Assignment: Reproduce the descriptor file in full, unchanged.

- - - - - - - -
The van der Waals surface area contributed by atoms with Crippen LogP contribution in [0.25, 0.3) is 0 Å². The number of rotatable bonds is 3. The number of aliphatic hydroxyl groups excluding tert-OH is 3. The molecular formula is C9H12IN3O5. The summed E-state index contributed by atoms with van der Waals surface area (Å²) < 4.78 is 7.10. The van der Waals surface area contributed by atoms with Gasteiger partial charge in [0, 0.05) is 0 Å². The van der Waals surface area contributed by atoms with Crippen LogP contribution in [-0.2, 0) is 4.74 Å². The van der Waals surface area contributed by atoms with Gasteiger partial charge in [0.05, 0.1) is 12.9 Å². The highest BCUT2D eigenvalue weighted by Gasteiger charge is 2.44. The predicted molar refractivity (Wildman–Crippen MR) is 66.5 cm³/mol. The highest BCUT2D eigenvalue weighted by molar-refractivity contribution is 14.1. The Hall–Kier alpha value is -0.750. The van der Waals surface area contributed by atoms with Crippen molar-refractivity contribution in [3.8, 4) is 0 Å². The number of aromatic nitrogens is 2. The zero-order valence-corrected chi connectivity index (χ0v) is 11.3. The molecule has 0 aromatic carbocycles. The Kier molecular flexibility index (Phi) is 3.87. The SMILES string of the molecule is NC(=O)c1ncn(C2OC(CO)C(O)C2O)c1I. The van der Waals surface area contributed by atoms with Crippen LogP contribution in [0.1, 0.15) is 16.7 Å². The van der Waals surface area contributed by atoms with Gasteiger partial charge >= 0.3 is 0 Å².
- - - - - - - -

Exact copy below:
The van der Waals surface area contributed by atoms with Crippen LogP contribution in [0.25, 0.3) is 0 Å². The number of rotatable bonds is 3. The number of aliphatic hydroxyl groups excluding tert-OH is 3. The molecular formula is C9H12IN3O5. The summed E-state index contributed by atoms with van der Waals surface area (Å²) < 4.78 is 7.10. The van der Waals surface area contributed by atoms with Gasteiger partial charge in [0, 0.05) is 0 Å². The van der Waals surface area contributed by atoms with Crippen LogP contribution in [-0.2, 0) is 4.74 Å². The van der Waals surface area contributed by atoms with Gasteiger partial charge in [0.05, 0.1) is 12.9 Å². The highest BCUT2D eigenvalue weighted by Gasteiger charge is 2.44. The predicted molar refractivity (Wildman–Crippen MR) is 66.5 cm³/mol. The highest BCUT2D eigenvalue weighted by molar-refractivity contribution is 14.1. The Hall–Kier alpha value is -0.750. The van der Waals surface area contributed by atoms with Crippen molar-refractivity contribution in [3.8, 4) is 0 Å². The number of aromatic nitrogens is 2. The zero-order valence-corrected chi connectivity index (χ0v) is 11.3. The molecule has 0 aromatic carbocycles. The Kier molecular flexibility index (Phi) is 3.87. The SMILES string of the molecule is NC(=O)c1ncn(C2OC(CO)C(O)C2O)c1I. The van der Waals surface area contributed by atoms with Crippen LogP contribution in [0.1, 0.15) is 16.7 Å². The van der Waals surface area contributed by atoms with Gasteiger partial charge >= 0.3 is 0 Å².